“American Fable” is One Silo Short of a Success

By Sidney Williams, Contributing Writer

In her directorial debut, Anne Hamilton’s “American Fable” is an intriguing attempt by a young director to incorporate mysticism and thriller-like scenes into the simple backstory of a family’s financial struggles. Influenced by the likes of Terrence Malick and Guillermo del Toro, Hamilton delivers picturesque shots of farmland and eerie dreams from the point of view of 11-year-old protagonist Gitty (Peyton Kennedy).

Preoccupied with the future of his farm, Gitty’s father Abe (Kip Pardue) agrees to work with a mysterious woman named Vera. All he has to do, apparently, is lock a man named Jonathan in the family silo for a while. Gitty first meets Vera at a fair, watching the woman share quiet words with her father.

By this point, Gitty has already discovered the mysterious Jonathan locked in the silo, but is yet to understand the complexity of the situation. As the story evolves, the love Gitty has for her father becomes the main point of contention for her secret friendship with Jonathan. But as is to be expected of a child who has the gift of a flourishing and curious imagination, Gitty converses with Jonathan, and eventually rappels down into the silo to play chess and be told stories.

The lack of care for personal safety electrifies the viewer, promising a thriller, but Hamilton fails to deliver any particularly heart stopping incidents. With the exception of Gitty’s brother Martin, who appears to be more than a little sociopathic and constantly threatens Gitty, the rest of “American Fable” is a predictable outtake of passive American Midwest.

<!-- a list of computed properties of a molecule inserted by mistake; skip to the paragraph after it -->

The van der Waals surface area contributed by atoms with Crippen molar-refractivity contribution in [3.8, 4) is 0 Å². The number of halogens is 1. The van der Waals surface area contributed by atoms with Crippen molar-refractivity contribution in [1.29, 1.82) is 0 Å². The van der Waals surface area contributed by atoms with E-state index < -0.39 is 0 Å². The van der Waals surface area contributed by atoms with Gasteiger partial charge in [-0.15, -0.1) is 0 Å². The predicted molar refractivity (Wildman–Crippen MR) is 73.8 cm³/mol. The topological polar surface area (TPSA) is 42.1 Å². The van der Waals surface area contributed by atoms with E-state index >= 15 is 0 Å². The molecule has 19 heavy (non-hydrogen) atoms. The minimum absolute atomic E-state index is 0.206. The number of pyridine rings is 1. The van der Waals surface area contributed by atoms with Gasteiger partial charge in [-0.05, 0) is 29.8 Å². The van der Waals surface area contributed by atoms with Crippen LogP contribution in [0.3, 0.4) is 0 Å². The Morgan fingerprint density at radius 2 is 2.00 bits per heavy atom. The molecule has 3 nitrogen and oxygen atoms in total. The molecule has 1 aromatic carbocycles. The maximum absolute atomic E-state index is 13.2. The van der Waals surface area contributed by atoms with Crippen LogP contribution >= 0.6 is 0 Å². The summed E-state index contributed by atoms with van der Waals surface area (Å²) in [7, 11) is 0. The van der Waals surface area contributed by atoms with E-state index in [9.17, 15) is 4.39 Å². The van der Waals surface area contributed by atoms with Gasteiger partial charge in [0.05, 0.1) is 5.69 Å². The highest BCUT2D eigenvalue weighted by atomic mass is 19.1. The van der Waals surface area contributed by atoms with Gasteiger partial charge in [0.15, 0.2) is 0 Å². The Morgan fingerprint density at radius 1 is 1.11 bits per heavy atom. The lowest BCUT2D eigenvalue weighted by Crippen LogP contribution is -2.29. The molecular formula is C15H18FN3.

Despite having the basis for an exciting plot, the film lacks the substantial nudge to become a captivating montage of magic and fear. The soundtrack is haunting and nicely supplements Kennedy’s expressive acting that draws the viewer into what could have been a surreal, fantastic story. Gitty’s sporadic dreams and visions of a woman with horns on horseback only echo del Toro’s mastery, but show promise of Hamilton’s aspiration to explore complex themes of violence and mythology and a child’s innocent perspective of the world.

As breathtaking as the cinematography might be, “American Fable” isn’t a narrative success and leaves both the characters and their actions lacking depth and purpose in the end. The scattering of fables and poems (such as Aesop’s Fable of the lion and the mouse, and Yeats’ “The Second Coming”) falter in their coherent application to the films storyline, leaving the intrigued viewer more confused than before. It’s an auspicious start for Hamilton, who clearly values the importance of camera work and ambiance, but falls short of delivering a satisfying conclusion to her tale.

“American Fable” will be released in select theaters on Feb. 17.

Email Sidney Williams at film@nyunews.com.

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